Nevertheless, it's the prospect of what these games could be that keeps anticipation levels high. So what if we've been burnt before (John Romero, Peter Molyneux, Casey Hudson et al, I'm looking at you)? Long after 'The Future of Gaming' had drawn to a close, it was only a handful of teasers that fit this bill and stayed with me, starting with Horizon Forbidden West. Obviously. It's Horizon, it's Aloy commandeering mechanical animals, it's lush scenery, it's fond memories of taking down that no-good Redmaw in the first game. What's not to like? That this announcement trailer is clearly still quite early into the development process be damned! I've yet to see developer Guerrilla Games put a step wrong.
From one of the longest trailers of the night to the shortest, the teaser for the tentatively-titled Project Athia was so threadbare that I still don't even know what the protagonist looks like. What we do know, however, at this point — that is unless the developers go on to do a BioWare (does my deep sense of bitterness show?) and blow everything to hell — is that the game prima facie packs supernatural enemies, quasi-platformer action and some seriously cool combat into what seems to have all the potential of becoming a neat little package.
The next stop was Kena: Bridge of Spirits, which again sports a female protagonist uniquely connected to her environment, which includes a bunch of cuddly critters that seem to follow her where she goes. Said critters appear to follow a similar dynamic to the tail rocked by your nameless and faceless humanoid of a protagonist in Journey, that gets longer as you accumulate more symbols on it. Unlike the Project Athia trailer, this one actually shows some gameplay with young Kena (I imagine that's the protagonist's name and will continue to think so until I'm shown otherwise) doing some forward rolls, indulging in a bit of archery and light combat, and suddenly turning a barren wasteland nice and green. Sure, some of those moves look conspicuously like Aloy's and it's tempting to call Kena: Bridge of Spirits a Project Athia Lite, it's far too early to typecast what seems like a fascinating adventure.
From the largely bright and cheerful world inhabited by Kena to something much darker: The sci-fi (it's hard to tell at this point if it's action-adventure, action RPG, survival or horror) game Returnal. I'd be remiss not to mention that the announcement trailer confused me as much as it piqued my curiosity. At first sight, it appears to be based on the premise that you too can be Ripley (Alien trilogy) or Elizabeth Shaw (Prometheus) or Beth Halperin (Sphere) in an intergalactic adventure. Then comes the allusion to some sort of Groundhog Day-style looping timeline mashed up with Death Stranding sensibilities. And then comes some weird 'pew-pew-pew' laser gun battle. Even if what the actual game is going to be like is still very uncertain, one thing is totally certain: Reports, leaks and rumours of Returnal until its launch will make for fascinating reading.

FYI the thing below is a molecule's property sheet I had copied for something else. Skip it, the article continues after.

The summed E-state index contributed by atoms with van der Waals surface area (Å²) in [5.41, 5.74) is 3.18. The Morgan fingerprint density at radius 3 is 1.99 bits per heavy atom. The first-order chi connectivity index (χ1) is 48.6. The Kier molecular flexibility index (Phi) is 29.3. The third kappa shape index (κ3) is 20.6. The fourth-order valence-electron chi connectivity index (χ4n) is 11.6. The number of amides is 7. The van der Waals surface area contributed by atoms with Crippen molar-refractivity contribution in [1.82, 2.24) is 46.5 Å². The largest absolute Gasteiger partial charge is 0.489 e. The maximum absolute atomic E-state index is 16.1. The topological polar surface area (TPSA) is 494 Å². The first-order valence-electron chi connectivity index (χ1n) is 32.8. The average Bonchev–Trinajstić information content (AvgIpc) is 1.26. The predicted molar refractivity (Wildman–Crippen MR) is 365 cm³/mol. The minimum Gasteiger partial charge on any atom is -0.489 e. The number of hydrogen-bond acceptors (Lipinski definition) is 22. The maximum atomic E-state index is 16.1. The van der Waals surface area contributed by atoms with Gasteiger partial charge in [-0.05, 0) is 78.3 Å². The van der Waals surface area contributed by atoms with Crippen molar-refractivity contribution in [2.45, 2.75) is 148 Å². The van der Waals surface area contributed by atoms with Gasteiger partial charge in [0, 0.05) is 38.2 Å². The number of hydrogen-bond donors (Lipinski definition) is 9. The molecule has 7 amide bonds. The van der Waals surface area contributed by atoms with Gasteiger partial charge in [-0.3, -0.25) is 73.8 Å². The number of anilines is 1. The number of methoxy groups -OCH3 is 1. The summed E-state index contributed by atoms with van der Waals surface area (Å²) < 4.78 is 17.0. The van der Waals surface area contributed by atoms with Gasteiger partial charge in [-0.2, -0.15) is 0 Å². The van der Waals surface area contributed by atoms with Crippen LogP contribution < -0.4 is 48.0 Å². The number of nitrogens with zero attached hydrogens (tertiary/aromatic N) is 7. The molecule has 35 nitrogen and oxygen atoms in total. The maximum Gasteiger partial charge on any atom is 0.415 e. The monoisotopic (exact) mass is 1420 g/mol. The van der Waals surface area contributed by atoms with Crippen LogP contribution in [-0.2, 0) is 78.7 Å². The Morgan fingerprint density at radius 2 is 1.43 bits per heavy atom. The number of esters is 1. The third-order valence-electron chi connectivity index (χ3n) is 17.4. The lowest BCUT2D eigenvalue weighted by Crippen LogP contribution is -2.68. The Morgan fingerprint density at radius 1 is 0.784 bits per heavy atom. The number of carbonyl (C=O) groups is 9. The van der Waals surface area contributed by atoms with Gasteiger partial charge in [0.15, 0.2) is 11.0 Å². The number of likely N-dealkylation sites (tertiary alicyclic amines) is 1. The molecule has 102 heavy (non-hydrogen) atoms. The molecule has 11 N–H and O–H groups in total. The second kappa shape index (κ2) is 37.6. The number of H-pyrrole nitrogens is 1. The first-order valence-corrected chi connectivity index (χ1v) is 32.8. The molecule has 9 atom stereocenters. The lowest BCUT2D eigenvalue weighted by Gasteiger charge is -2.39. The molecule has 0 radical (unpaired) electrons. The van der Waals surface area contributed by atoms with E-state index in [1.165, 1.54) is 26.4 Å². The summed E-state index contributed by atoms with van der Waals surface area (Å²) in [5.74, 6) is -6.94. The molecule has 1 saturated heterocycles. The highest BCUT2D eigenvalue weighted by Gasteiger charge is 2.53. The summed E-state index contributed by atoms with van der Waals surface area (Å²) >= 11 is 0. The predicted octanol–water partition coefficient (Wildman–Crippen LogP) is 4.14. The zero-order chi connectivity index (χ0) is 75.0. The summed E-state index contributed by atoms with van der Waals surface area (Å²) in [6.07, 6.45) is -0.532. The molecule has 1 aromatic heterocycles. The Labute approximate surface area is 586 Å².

And the fifth of these female-fronted games that stayed with me hours after the final flourish of branding rolled at the end of PlayStation's online event was Goodbye Volcano High, where you ostensibly play the role of Fang, a student at the school. This one took a bit of time to get through my firewall of suspicion. First off, there was that name. In my experience, nothing that started with the word 'goodbye' has lived up to expectation — whether it's the films Goodbye World or Goodbye Christopher Robin, the Less than Jake album Goodbye Blue and White or the 1982 novel Goodbye, Mickey Mouse. Second, there's the fact that this appeared to be a playable narrative adventure, rather than an out-and-out game. Third, there was a sneaking suspicion that this trailer had somehow slipped through the ESRB net and was actually some sort of 'furries' fantasy. At this point, it's impossible to tell what the game will be like, but as a fan of Telltale Games and the Life is Strange series, this end-of-an-era, coming of age adventure seems most intriguing.
Elsewhere, there was Bethesda's Deathloop, an innovative first-person shooter that (in what seems to be a trend) also features a woman as one of the two protagonists, Little Devil Inside — that seems to answer that immortal question: What if Tim Burton made The Legend of Zelda: Breath of the Wild? — and one of the games I'm most curious about: Stray. You'll just have to watch the announcement trailer for yourself, because to attempt to interpret it for you would be to do its makers a grave injustice.
Then there were some forgettable ones that I've already forgotten. I think there was an NBA game teased there somewhere. But that's not important. What is, however, is that after that new Spider-Man game (told you I wasn't going to spell it out in full again) lays the foundation, it'll be up to Sony's female leads to take the PS5 to the same first-year success enjoyed by its predecessors... or beyond. But it's worth reiterating that we've only seen the tiniest of teasers so far. Only time will tell if this group of protagonists is up to the task.